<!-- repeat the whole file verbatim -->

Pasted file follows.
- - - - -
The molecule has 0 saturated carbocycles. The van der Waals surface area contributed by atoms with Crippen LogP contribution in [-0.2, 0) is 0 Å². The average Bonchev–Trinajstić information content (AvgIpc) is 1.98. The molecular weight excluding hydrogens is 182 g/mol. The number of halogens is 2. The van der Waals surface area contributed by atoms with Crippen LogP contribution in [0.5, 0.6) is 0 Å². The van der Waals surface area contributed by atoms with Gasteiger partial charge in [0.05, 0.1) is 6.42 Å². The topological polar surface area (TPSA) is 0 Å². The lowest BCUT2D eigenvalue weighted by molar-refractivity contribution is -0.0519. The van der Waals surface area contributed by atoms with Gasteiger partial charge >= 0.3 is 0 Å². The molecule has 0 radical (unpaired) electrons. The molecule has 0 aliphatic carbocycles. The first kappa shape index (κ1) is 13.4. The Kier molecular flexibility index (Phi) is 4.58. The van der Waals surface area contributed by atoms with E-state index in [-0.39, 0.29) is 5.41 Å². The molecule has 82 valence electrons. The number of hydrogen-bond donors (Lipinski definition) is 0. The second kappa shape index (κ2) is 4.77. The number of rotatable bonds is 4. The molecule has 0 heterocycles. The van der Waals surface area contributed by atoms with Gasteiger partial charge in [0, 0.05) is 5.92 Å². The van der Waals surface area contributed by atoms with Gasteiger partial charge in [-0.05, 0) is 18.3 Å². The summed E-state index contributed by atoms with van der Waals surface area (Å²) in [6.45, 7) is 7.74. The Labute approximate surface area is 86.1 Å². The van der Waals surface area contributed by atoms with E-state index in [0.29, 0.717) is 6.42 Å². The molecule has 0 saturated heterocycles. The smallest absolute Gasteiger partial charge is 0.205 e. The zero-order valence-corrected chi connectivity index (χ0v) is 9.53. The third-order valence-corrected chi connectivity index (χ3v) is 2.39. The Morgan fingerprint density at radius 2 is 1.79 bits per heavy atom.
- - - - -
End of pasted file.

The molecule has 0 saturated carbocycles. The van der Waals surface area contributed by atoms with Crippen LogP contribution in [-0.2, 0) is 0 Å². The average Bonchev–Trinajstić information content (AvgIpc) is 1.98. The molecular weight excluding hydrogens is 182 g/mol. The number of halogens is 2. The van der Waals surface area contributed by atoms with Crippen LogP contribution in [0.5, 0.6) is 0 Å². The van der Waals surface area contributed by atoms with Gasteiger partial charge in [0.05, 0.1) is 6.42 Å². The topological polar surface area (TPSA) is 0 Å². The lowest BCUT2D eigenvalue weighted by molar-refractivity contribution is -0.0519. The van der Waals surface area contributed by atoms with Gasteiger partial charge >= 0.3 is 0 Å². The molecule has 0 radical (unpaired) electrons. The molecule has 0 aliphatic carbocycles. The first kappa shape index (κ1) is 13.4. The Kier molecular flexibility index (Phi) is 4.58. The van der Waals surface area contributed by atoms with E-state index in [-0.39, 0.29) is 5.41 Å². The molecule has 82 valence electrons. The number of hydrogen-bond donors (Lipinski definition) is 0. The second kappa shape index (κ2) is 4.77. The number of rotatable bonds is 4. The molecule has 0 heterocycles. The van der Waals surface area contributed by atoms with Gasteiger partial charge in [0, 0.05) is 5.92 Å². The van der Waals surface area contributed by atoms with Gasteiger partial charge in [-0.05, 0) is 18.3 Å². The summed E-state index contributed by atoms with van der Waals surface area (Å²) in [6.45, 7) is 7.74. The Labute approximate surface area is 86.1 Å². The van der Waals surface area contributed by atoms with E-state index in [0.29, 0.717) is 6.42 Å². The molecule has 0 saturated heterocycles. The smallest absolute Gasteiger partial charge is 0.205 e. The zero-order valence-corrected chi connectivity index (χ0v) is 9.53. The third-order valence-corrected chi connectivity index (χ3v) is 2.39. The Morgan fingerprint density at radius 2 is 1.79 bits per heavy atom.